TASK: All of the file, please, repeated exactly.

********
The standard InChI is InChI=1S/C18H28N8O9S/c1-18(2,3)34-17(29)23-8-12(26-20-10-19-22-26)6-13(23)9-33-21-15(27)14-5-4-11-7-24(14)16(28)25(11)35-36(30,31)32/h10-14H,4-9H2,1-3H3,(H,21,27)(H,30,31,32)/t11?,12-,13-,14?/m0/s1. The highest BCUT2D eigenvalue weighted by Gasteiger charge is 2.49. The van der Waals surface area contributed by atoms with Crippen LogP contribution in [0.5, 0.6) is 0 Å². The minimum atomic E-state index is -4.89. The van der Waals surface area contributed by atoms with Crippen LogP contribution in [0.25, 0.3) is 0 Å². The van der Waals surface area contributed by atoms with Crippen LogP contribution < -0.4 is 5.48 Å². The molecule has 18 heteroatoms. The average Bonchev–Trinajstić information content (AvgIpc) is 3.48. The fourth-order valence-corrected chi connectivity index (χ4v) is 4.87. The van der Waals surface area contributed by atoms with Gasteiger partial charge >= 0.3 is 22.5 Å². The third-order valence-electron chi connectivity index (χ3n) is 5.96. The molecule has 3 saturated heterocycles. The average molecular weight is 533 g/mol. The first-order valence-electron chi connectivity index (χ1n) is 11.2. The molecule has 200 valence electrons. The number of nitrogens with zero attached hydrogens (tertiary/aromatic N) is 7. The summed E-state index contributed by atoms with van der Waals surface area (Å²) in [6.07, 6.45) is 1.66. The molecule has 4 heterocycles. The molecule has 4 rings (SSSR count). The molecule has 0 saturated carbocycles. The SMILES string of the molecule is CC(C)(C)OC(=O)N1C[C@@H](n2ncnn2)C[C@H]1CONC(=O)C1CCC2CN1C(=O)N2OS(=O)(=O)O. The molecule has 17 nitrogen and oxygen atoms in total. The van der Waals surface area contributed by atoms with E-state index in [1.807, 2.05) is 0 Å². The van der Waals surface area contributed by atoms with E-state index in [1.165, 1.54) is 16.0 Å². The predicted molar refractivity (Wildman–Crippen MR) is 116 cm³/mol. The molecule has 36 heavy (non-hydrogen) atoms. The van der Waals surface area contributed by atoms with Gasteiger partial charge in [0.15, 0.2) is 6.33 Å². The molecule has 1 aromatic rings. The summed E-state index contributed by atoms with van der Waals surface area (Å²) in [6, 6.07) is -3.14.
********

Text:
The standard InChI is InChI=1S/C18H28N8O9S/c1-18(2,3)34-17(29)23-8-12(26-20-10-19-22-26)6-13(23)9-33-21-15(27)14-5-4-11-7-24(14)16(28)25(11)35-36(30,31)32/h10-14H,4-9H2,1-3H3,(H,21,27)(H,30,31,32)/t11?,12-,13-,14?/m0/s1. The highest BCUT2D eigenvalue weighted by Gasteiger charge is 2.49. The van der Waals surface area contributed by atoms with Crippen LogP contribution in [0.5, 0.6) is 0 Å². The minimum atomic E-state index is -4.89. The van der Waals surface area contributed by atoms with Crippen LogP contribution in [0.25, 0.3) is 0 Å². The van der Waals surface area contributed by atoms with Crippen LogP contribution < -0.4 is 5.48 Å². The molecule has 18 heteroatoms. The average Bonchev–Trinajstić information content (AvgIpc) is 3.48. The fourth-order valence-corrected chi connectivity index (χ4v) is 4.87. The van der Waals surface area contributed by atoms with Gasteiger partial charge >= 0.3 is 22.5 Å². The third-order valence-electron chi connectivity index (χ3n) is 5.96. The molecule has 3 saturated heterocycles. The average molecular weight is 533 g/mol. The first-order valence-electron chi connectivity index (χ1n) is 11.2. The molecule has 200 valence electrons. The number of nitrogens with zero attached hydrogens (tertiary/aromatic N) is 7. The summed E-state index contributed by atoms with van der Waals surface area (Å²) in [6.07, 6.45) is 1.66. The molecule has 4 heterocycles. The molecule has 4 rings (SSSR count). The molecule has 0 saturated carbocycles. The SMILES string of the molecule is CC(C)(C)OC(=O)N1C[C@@H](n2ncnn2)C[C@H]1CONC(=O)C1CCC2CN1C(=O)N2OS(=O)(=O)O. The molecule has 17 nitrogen and oxygen atoms in total. The van der Waals surface area contributed by atoms with E-state index in [1.807, 2.05) is 0 Å². The van der Waals surface area contributed by atoms with E-state index in [1.165, 1.54) is 16.0 Å². The predicted molar refractivity (Wildman–Crippen MR) is 116 cm³/mol. The molecule has 36 heavy (non-hydrogen) atoms. The van der Waals surface area contributed by atoms with Gasteiger partial charge in [0.15, 0.2) is 6.33 Å². The molecule has 1 aromatic rings. The summed E-state index contributed by atoms with van der Waals surface area (Å²) in [6, 6.07) is -3.14.